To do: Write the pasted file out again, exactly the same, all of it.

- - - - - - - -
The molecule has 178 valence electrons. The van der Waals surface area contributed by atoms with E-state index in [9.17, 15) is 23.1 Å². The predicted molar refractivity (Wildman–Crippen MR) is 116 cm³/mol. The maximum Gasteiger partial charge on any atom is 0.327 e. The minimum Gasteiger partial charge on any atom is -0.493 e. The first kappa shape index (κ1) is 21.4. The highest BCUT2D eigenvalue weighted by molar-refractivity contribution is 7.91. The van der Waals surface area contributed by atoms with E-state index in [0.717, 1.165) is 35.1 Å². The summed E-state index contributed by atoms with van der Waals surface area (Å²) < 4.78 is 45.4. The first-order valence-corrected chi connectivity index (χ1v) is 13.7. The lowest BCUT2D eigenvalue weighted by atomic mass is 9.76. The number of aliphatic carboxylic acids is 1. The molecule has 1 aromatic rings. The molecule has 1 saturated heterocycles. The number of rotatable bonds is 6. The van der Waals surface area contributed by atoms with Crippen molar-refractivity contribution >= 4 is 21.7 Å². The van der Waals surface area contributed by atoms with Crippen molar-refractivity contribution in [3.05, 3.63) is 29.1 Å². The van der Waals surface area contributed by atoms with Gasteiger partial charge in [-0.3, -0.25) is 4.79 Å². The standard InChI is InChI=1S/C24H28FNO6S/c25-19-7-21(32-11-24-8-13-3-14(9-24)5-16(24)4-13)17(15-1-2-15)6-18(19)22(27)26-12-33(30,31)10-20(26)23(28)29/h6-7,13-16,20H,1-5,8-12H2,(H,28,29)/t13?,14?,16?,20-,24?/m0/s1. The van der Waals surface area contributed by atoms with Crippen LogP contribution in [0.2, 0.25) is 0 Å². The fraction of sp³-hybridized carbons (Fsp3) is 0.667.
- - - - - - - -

The molecule has 178 valence electrons. The van der Waals surface area contributed by atoms with E-state index in [9.17, 15) is 23.1 Å². The predicted molar refractivity (Wildman–Crippen MR) is 116 cm³/mol. The maximum Gasteiger partial charge on any atom is 0.327 e. The minimum Gasteiger partial charge on any atom is -0.493 e. The first kappa shape index (κ1) is 21.4. The highest BCUT2D eigenvalue weighted by molar-refractivity contribution is 7.91. The van der Waals surface area contributed by atoms with E-state index in [0.717, 1.165) is 35.1 Å². The summed E-state index contributed by atoms with van der Waals surface area (Å²) < 4.78 is 45.4. The first-order valence-corrected chi connectivity index (χ1v) is 13.7. The lowest BCUT2D eigenvalue weighted by atomic mass is 9.76. The number of aliphatic carboxylic acids is 1. The molecule has 1 aromatic rings. The molecule has 1 saturated heterocycles. The number of rotatable bonds is 6. The van der Waals surface area contributed by atoms with Crippen molar-refractivity contribution >= 4 is 21.7 Å². The van der Waals surface area contributed by atoms with Crippen molar-refractivity contribution in [3.05, 3.63) is 29.1 Å². The van der Waals surface area contributed by atoms with Gasteiger partial charge in [-0.3, -0.25) is 4.79 Å². The standard InChI is InChI=1S/C24H28FNO6S/c25-19-7-21(32-11-24-8-13-3-14(9-24)5-16(24)4-13)17(15-1-2-15)6-18(19)22(27)26-12-33(30,31)10-20(26)23(28)29/h6-7,13-16,20H,1-5,8-12H2,(H,28,29)/t13?,14?,16?,20-,24?/m0/s1. The van der Waals surface area contributed by atoms with Crippen LogP contribution in [0.2, 0.25) is 0 Å². The fraction of sp³-hybridized carbons (Fsp3) is 0.667.